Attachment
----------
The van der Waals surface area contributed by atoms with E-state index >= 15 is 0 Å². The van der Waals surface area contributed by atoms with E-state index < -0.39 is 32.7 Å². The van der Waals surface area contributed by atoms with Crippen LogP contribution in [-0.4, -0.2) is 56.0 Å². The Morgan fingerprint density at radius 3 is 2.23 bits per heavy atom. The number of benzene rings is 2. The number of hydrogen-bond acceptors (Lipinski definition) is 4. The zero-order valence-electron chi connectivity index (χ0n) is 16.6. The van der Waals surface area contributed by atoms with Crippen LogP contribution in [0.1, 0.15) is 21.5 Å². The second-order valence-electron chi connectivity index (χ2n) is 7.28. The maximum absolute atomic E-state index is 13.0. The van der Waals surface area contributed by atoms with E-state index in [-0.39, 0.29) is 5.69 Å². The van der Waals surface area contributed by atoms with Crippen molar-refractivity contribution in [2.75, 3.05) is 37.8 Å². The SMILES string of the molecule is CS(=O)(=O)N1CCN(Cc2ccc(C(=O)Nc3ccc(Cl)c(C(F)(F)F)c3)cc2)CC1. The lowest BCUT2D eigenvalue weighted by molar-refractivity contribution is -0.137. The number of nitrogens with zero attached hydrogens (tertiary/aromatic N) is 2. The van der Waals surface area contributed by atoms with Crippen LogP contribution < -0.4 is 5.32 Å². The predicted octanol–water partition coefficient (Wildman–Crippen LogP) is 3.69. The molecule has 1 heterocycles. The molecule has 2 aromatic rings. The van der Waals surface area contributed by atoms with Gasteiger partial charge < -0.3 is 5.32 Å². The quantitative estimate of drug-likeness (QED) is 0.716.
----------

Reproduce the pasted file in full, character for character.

The van der Waals surface area contributed by atoms with E-state index >= 15 is 0 Å². The van der Waals surface area contributed by atoms with E-state index < -0.39 is 32.7 Å². The van der Waals surface area contributed by atoms with Crippen LogP contribution in [-0.4, -0.2) is 56.0 Å². The Morgan fingerprint density at radius 3 is 2.23 bits per heavy atom. The number of benzene rings is 2. The number of hydrogen-bond acceptors (Lipinski definition) is 4. The zero-order valence-electron chi connectivity index (χ0n) is 16.6. The van der Waals surface area contributed by atoms with Crippen LogP contribution in [0.1, 0.15) is 21.5 Å². The second-order valence-electron chi connectivity index (χ2n) is 7.28. The maximum absolute atomic E-state index is 13.0. The van der Waals surface area contributed by atoms with E-state index in [-0.39, 0.29) is 5.69 Å². The van der Waals surface area contributed by atoms with Crippen molar-refractivity contribution in [2.75, 3.05) is 37.8 Å². The SMILES string of the molecule is CS(=O)(=O)N1CCN(Cc2ccc(C(=O)Nc3ccc(Cl)c(C(F)(F)F)c3)cc2)CC1. The lowest BCUT2D eigenvalue weighted by molar-refractivity contribution is -0.137. The number of nitrogens with zero attached hydrogens (tertiary/aromatic N) is 2. The van der Waals surface area contributed by atoms with Crippen LogP contribution < -0.4 is 5.32 Å². The predicted octanol–water partition coefficient (Wildman–Crippen LogP) is 3.69. The molecule has 1 heterocycles. The molecule has 2 aromatic rings. The van der Waals surface area contributed by atoms with Gasteiger partial charge < -0.3 is 5.32 Å². The quantitative estimate of drug-likeness (QED) is 0.716.